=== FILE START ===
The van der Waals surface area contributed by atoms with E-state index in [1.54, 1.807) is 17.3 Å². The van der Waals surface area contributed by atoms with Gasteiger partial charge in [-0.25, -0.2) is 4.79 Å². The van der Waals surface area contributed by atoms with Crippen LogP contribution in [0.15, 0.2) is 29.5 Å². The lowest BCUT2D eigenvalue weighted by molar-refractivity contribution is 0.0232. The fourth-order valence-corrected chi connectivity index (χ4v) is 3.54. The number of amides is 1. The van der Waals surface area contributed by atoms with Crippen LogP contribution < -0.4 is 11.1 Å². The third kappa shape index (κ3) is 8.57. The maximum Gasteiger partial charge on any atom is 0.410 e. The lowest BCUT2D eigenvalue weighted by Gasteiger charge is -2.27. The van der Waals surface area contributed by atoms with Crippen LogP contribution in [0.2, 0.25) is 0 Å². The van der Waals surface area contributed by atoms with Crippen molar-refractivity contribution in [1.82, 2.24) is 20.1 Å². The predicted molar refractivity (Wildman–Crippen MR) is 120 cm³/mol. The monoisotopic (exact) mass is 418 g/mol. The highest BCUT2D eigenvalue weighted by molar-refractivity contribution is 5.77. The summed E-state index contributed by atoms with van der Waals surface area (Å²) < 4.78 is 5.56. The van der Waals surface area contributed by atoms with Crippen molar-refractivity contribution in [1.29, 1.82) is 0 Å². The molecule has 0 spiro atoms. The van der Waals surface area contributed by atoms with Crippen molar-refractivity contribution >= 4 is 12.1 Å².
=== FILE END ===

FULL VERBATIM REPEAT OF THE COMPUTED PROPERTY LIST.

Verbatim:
The van der Waals surface area contributed by atoms with E-state index in [1.54, 1.807) is 17.3 Å². The van der Waals surface area contributed by atoms with Gasteiger partial charge in [-0.25, -0.2) is 4.79 Å². The van der Waals surface area contributed by atoms with Crippen LogP contribution in [0.15, 0.2) is 29.5 Å². The lowest BCUT2D eigenvalue weighted by molar-refractivity contribution is 0.0232. The fourth-order valence-corrected chi connectivity index (χ4v) is 3.54. The number of amides is 1. The van der Waals surface area contributed by atoms with Crippen LogP contribution < -0.4 is 11.1 Å². The third kappa shape index (κ3) is 8.57. The maximum Gasteiger partial charge on any atom is 0.410 e. The lowest BCUT2D eigenvalue weighted by Gasteiger charge is -2.27. The van der Waals surface area contributed by atoms with Crippen LogP contribution in [0.2, 0.25) is 0 Å². The van der Waals surface area contributed by atoms with Crippen molar-refractivity contribution in [1.82, 2.24) is 20.1 Å². The predicted molar refractivity (Wildman–Crippen MR) is 120 cm³/mol. The monoisotopic (exact) mass is 418 g/mol. The highest BCUT2D eigenvalue weighted by molar-refractivity contribution is 5.77. The summed E-state index contributed by atoms with van der Waals surface area (Å²) < 4.78 is 5.56. The van der Waals surface area contributed by atoms with Crippen molar-refractivity contribution in [1.29, 1.82) is 0 Å². The molecule has 0 spiro atoms. The van der Waals surface area contributed by atoms with Crippen molar-refractivity contribution >= 4 is 12.1 Å².